What Are The Main Types of Plumbing Pipes Used in Homes

 

 

Whether you hire a plumber or do a DIY plumbing project, the experience can be perplexing due to the various types of water pipes available. Pipes’ various applications tend to blur together over time. What type of pipe should you use for water supply, drainage, sewer, and even outside use? The answer isn’t as straightforward as it was in the past, when the most common pipes were galvanized steel or cast iron.

PEX

PEX Pipe is a type of plastic pipe that is commonly used in construction.

PEX, or cross-linked polyethylene pipe, is one of the most recent and widely used pipes on the market. PEX is only used to deliver water. PEX is a flexible pipe that can weave its way through walls, ceilings, basements, and crawlspaces while remaining rigid enough to handle water pressures. Do-it-yourselfers and professional plumbers alike have found PEX to make water-supply piping easier.

Tip

Before you install PEX pipe, make sure you check your local codes. While it is widely used in the United States, it is not legal in all states. Make sure it’s well-supported. If it’s going to be hidden behind walls, make sure the fittings are put in and tested by a professional.

PVC

PVC pipe made of PVCA pipe is a drain or vent line type of plumbing pipe made of polyvinyl chloride. PVC first gained popularity as a lighter and easier-to-work-with alternative to typical galvanized steel pipe. PVC pipe is reasonably simple to install, requiring only a hacksaw and a miter box for cutting. PVC is held together by solvents.

Tip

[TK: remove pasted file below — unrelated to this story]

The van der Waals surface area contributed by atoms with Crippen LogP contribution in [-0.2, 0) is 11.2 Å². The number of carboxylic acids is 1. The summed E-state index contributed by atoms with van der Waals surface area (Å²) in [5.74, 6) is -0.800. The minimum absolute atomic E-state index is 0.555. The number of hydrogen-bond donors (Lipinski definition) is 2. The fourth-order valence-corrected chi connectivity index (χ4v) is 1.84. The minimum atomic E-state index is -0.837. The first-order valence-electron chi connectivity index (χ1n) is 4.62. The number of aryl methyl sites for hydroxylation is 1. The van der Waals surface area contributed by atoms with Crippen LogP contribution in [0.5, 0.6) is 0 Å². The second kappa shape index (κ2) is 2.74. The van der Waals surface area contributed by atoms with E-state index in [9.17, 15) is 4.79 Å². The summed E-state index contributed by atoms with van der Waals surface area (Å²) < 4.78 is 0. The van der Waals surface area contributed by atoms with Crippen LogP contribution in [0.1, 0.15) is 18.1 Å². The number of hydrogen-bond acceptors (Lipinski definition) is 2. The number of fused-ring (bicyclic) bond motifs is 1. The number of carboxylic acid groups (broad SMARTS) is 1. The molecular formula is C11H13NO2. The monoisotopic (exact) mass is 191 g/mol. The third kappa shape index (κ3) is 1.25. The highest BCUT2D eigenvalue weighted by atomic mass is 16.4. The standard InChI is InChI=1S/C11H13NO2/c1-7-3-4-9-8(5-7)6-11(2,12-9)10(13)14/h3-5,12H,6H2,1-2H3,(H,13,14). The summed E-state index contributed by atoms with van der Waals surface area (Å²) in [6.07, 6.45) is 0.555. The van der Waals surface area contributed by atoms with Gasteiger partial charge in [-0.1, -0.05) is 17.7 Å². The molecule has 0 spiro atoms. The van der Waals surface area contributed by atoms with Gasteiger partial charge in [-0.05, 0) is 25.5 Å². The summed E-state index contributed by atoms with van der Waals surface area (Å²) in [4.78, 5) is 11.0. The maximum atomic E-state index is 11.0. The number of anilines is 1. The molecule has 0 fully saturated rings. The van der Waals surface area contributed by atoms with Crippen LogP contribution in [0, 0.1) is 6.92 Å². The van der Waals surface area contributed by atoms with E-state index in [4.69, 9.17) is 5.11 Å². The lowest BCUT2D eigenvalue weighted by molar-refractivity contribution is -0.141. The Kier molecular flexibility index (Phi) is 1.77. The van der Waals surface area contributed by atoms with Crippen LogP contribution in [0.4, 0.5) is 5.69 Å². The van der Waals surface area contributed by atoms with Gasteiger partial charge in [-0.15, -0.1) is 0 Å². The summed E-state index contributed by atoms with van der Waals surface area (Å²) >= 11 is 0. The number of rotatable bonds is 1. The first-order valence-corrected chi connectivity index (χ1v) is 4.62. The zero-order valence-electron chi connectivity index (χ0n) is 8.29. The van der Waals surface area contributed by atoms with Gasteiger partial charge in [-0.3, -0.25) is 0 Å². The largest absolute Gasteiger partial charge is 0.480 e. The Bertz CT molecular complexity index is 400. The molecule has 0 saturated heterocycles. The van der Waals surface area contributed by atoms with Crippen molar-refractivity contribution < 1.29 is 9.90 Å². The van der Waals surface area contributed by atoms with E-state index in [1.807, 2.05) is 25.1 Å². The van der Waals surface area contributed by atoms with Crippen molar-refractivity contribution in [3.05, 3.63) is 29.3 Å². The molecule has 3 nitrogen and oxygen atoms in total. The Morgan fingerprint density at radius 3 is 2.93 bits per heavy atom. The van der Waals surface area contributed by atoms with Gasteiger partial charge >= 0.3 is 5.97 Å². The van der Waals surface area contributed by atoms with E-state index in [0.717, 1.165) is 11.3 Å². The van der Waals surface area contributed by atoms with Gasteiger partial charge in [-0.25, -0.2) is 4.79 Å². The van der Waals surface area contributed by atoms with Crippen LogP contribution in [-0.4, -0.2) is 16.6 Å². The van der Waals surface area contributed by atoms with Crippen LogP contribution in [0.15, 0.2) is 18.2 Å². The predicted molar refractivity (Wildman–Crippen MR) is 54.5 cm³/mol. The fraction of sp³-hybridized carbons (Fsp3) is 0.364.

Before you install PVC pipe, make sure you check your local codes. While it is widely used in the United States, it is not legal in all states. It should be firmly supported, and the fittings should be carefully installed and inspected.

On the white surface of the pipe, there are clearly designated diameters. It is low-cost and suitable for long-term use, such as irrigation.

It’s less difficult to work with than steel or copper.

 

Rigid Copper Pipe

Water supply lines in the home are frequently made of rigid copper. A hacksaw or a dedicated copper tube cutter can easily cut rigid copper. Rigid copper pipe is ideal for water distribution since it poses no health risks.

Tip

The solder-type connection is the best of the several connection possibilities. The solder connection necessitates both experience and adherence to safety regulations.

ABS Pipe

ABS (acrylonitrile butadiene styrene) pipe is mostly used for venting and drainage. ABS pipe resembles PVC pipe in appearance, but it is black and significantly softer. If you’re not sure where you can use this product, check your local codes.

Flexible Type Connection

Final connections to appliances are made via flexible connections, often known as Flexis. water heaters, toilets, and sinks, for example. They come in a variety of lengths and sizes and are utilized for gas and household water. However, local laws must be obeyed. They are not authorized within the confines of the walls or floors.

Galvanized Steel Pipe and Cast Iron

Pipe made of cast iron and galvanized steel

Steel and cast iron pipe are two more forms of pipe that are seldom seen in older homes and are rarely installed, especially by DIYers.

For decades, galvanized steel pipe was utilized for drainage, water delivery, gas supply, and a variety of other applications. While galvanized steel pipe is still utilized for gas supply (especially in new construction and remodel projects), it is rarely used for water supply. Individual pipes are screwed into each other with connecting fittings, and each end of the pipe is threaded.

For sewer and other drainage functions, cast iron pipe was commonly employed. Many residences still have cast iron pipe, and it’s also employed in many commercial and high-rise building applications. Cast iron pipe is usable until it is fully rusted through. Cast iron is a hefty metal that is tough to work with. Cast iron pipe is typically replaced with stiff plastic pipes such as ABS in retrofits. Cast iron pipe is sturdy, long-lasting, and long-lasting.

Pros

There are no longer any pros to using galvanized pipe. However, in other applications, such as natural gas, it is still essential.